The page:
Shotgun Review: Fox A Grade
A Classic American side-by-side shotgun reborn
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I greeted the news with a Costco-sized dose of skepticism. Savage Arms, which has owned rights to the Fox trademark since 1929, was bringing out a side-by-side shotgun under the legendary name. A host of questions quickly came to mind. Foremost: What on earth were the head honchos at Savage thinking? The demand for new side-by-sides with price tags one buck shy of five grand isn’t exactly robust. And how would Savage’s blue-collar DNA, best known for producing inexpensive, yet accurate, rifles, go over in the snooty blue-blood world of fine shotguns? Then there’s the matter of the Fox faithful. Would they want anything to do with a double gun, no matter how nicely fashioned, that deviates significantly from Ansley H. Fox’s original design? Or would they reject it like a liver from a black-market organ clinic? Stats Gauge: 20 Capacity: 2 Weight: 5 lb. 14 oz. Trigger Pull: 4 lb. 7 oz. L, 4 lb. 8 oz. R Barrel Length: 28 in. Overall Length: 44 in. Price: $4,999 Contact: Savage Arms
Made for the Uplands
Mr. Fox had a track record of gun building long before he founded A.H. Fox, and to distinguish his new venture from his previous work, he dubbed the smoothbores made by his eponymous company “The Finest Gun in the World.” This same boast is printed on the inside lid of the hard-plastic case that the new Fox A Grade guns are shipped in.
These shotguns are available in 12- and 20-gauge, with either 26- or 28-inch barrels. I went with a 28-inch 20 for my evaluation, an ideal upland gun for the country I hunt most.
The high level of craftsmanship on the shotguns is undeniable. And little surprise there, since they are being built for Savage by Tony Galazan’s Connecticut Shotgun Manufacturing Co., which makes the finest production shotguns in the country, and arguably the world.
The new A Grade is a classic double right down to its bones. The action is an updated Anson & Deeley boxlock with a Purdey double under-lug lockup. (While the pedigree of the Purdey system is beyond reproach, this is one of the key differences from the original Fox shotguns, which had a rotary top fastener that locked the barrels in place.) The splinter forend attaches to the barrels with an Anson-style push rod. The pins (also known as screws to us unwashed masses) are timed so their slots run parallel to the axis of the bore. The receiver and forend iron have been color-case-hardened with bone charcoal. The checkering on the oil-finished walnut stock is hand cut, and the top rib is tipped with a simple brass bead. This is pure old-school gun making, as traditional and satisfying as a standing rib roast with Yorkshire pudding.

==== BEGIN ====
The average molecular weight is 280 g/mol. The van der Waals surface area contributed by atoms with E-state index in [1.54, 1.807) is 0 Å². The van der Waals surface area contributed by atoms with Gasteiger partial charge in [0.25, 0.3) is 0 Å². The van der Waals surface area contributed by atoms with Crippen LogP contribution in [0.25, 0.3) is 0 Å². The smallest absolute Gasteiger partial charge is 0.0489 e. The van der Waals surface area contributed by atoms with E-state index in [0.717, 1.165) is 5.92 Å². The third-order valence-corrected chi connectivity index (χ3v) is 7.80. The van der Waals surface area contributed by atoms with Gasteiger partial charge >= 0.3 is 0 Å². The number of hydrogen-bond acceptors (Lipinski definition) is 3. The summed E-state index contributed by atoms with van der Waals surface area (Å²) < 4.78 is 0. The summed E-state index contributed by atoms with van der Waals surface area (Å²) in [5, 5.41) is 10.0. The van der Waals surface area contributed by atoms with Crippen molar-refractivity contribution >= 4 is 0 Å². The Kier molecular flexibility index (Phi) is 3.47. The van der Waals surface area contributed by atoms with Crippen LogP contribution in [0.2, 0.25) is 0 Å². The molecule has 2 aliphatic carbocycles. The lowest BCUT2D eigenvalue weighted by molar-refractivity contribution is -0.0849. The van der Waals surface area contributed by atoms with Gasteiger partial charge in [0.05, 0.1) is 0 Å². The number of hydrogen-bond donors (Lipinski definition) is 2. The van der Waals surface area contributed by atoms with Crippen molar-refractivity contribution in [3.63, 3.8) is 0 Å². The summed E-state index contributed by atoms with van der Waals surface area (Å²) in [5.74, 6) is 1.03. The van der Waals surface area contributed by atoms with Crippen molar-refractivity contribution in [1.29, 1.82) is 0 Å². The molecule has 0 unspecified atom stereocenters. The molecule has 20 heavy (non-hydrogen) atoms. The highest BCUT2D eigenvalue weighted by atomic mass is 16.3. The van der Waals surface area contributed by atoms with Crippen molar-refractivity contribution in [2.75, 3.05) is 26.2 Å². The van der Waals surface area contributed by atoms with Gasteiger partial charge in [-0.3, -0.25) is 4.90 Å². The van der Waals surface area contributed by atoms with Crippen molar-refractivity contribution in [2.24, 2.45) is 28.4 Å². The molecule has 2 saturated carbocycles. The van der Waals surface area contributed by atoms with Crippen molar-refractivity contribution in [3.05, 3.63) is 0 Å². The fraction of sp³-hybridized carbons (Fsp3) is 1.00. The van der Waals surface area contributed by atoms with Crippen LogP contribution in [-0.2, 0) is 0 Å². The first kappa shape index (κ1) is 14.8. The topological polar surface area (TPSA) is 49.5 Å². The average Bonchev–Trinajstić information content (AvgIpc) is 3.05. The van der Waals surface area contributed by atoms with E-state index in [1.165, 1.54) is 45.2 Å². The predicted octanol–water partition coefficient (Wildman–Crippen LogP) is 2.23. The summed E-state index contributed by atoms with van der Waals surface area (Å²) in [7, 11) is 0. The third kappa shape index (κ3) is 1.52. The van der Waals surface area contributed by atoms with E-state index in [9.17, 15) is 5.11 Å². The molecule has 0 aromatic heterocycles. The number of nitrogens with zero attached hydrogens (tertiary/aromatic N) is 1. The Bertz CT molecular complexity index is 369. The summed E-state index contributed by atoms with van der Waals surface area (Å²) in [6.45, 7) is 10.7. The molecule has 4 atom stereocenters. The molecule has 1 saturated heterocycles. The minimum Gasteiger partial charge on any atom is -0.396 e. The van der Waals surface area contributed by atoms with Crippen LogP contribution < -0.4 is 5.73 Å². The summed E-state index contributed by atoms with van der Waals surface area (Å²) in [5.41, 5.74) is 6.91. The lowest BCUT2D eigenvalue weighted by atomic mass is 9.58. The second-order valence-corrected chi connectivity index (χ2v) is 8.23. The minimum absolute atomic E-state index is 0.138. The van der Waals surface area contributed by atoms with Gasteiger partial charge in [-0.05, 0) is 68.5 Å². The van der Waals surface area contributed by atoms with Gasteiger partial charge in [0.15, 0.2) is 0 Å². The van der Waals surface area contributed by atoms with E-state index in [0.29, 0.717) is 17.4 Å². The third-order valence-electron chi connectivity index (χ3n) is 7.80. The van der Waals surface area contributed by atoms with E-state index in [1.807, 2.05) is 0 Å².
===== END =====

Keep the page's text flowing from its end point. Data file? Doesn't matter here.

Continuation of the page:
The Fox has some modern flourishes as well. The double triggers wear a gold titanium nitride finish, as do the ejector sears and some other internal parts.
The barrels are fitted for flush-mounted chokes, and the gun comes with five to fine-tune your patterns.
As befits a dual-trigger shotgun, the stock has a straight English-style grip, and the butt wears a thin piece of slightly concave hard rubber with horizontal striations. The gun mounts easily and stays put while shooting.
A Clay Smasher
Speaking of shooting, whatever reservations I had about the gun in terms of how it fits in with the Savage Arms of today fell by the wayside once I started sending shot skyward.
The Fox A Grade is an outstanding gun. It has beautiful balance and the lively feel that is the hallmark of a great smoothbore. The triggers are crisp and easy to reach, and the automatic safety requires no conscious thought to manipulate.
Often it can take a few rounds to get used to a new gun. Not so with the Fox. It was intuitive from the first time I brought it to my cheek.
There was a serious crosswind at my gun club that first day, and clays launched from the lowhouse took off like they were being chased by the Devil.
No matter. I settled into station 4 on the skeet field and dared the elements to do their worst. The targets bobbed and weaved, but the Fox swung easily and I was able to make minor adjustments and shatter clay after clay. The Fox is one of those rare guns that seems to make you a better shot, an impression confirmed during multiple shooting excursions.
Mechanically, it functioned flawlessly. The ejectors popped the empties clear without fail, and the action, though it locks up as tight as a bank vault, opens and closes with a minimum of effort.
Of course, the gun looks beautiful, too. The engraving is understated, and the matte bluing on the barrels contrasts in a pleasing fashion with the receiver and glossy oiled wood.
It is not a gun for everyone, true. But it is worth every bit of the price tag and certainly worthy of carrying on the Fox legacy in the 21st century.